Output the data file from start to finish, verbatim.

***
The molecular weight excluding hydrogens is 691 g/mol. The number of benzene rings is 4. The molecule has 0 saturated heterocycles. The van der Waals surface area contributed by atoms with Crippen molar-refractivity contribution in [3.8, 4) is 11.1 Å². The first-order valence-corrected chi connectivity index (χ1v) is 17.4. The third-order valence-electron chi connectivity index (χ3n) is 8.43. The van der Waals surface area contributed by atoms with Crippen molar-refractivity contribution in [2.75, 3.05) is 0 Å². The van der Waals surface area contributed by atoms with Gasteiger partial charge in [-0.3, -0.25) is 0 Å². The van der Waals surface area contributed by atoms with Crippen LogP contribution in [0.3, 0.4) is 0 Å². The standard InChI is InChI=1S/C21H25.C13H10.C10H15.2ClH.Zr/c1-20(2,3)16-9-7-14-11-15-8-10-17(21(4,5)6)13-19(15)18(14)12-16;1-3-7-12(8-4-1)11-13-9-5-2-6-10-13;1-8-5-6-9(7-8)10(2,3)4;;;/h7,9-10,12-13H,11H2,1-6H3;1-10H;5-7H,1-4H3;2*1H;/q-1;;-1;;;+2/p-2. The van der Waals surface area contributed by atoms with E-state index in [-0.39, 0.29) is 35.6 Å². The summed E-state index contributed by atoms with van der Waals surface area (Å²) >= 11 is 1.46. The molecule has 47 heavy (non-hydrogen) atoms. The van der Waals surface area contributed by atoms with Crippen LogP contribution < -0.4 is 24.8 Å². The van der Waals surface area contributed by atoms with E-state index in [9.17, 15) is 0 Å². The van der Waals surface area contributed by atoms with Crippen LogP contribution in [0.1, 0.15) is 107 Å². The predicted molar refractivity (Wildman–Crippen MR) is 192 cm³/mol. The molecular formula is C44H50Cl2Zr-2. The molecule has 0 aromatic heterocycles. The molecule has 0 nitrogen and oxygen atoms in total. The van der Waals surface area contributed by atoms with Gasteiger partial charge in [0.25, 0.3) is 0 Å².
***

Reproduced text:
The molecular weight excluding hydrogens is 691 g/mol. The number of benzene rings is 4. The molecule has 0 saturated heterocycles. The van der Waals surface area contributed by atoms with Crippen molar-refractivity contribution in [3.8, 4) is 11.1 Å². The first-order valence-corrected chi connectivity index (χ1v) is 17.4. The third-order valence-electron chi connectivity index (χ3n) is 8.43. The van der Waals surface area contributed by atoms with Crippen molar-refractivity contribution in [2.75, 3.05) is 0 Å². The van der Waals surface area contributed by atoms with Gasteiger partial charge in [-0.3, -0.25) is 0 Å². The van der Waals surface area contributed by atoms with Crippen LogP contribution in [0.3, 0.4) is 0 Å². The standard InChI is InChI=1S/C21H25.C13H10.C10H15.2ClH.Zr/c1-20(2,3)16-9-7-14-11-15-8-10-17(21(4,5)6)13-19(15)18(14)12-16;1-3-7-12(8-4-1)11-13-9-5-2-6-10-13;1-8-5-6-9(7-8)10(2,3)4;;;/h7,9-10,12-13H,11H2,1-6H3;1-10H;5-7H,1-4H3;2*1H;/q-1;;-1;;;+2/p-2. The van der Waals surface area contributed by atoms with E-state index in [-0.39, 0.29) is 35.6 Å². The summed E-state index contributed by atoms with van der Waals surface area (Å²) >= 11 is 1.46. The molecule has 47 heavy (non-hydrogen) atoms. The van der Waals surface area contributed by atoms with Crippen LogP contribution < -0.4 is 24.8 Å². The van der Waals surface area contributed by atoms with E-state index in [9.17, 15) is 0 Å². The van der Waals surface area contributed by atoms with Crippen LogP contribution in [0.1, 0.15) is 107 Å². The predicted molar refractivity (Wildman–Crippen MR) is 192 cm³/mol. The molecular formula is C44H50Cl2Zr-2. The molecule has 0 aromatic heterocycles. The molecule has 0 nitrogen and oxygen atoms in total. The van der Waals surface area contributed by atoms with Gasteiger partial charge in [0.25, 0.3) is 0 Å².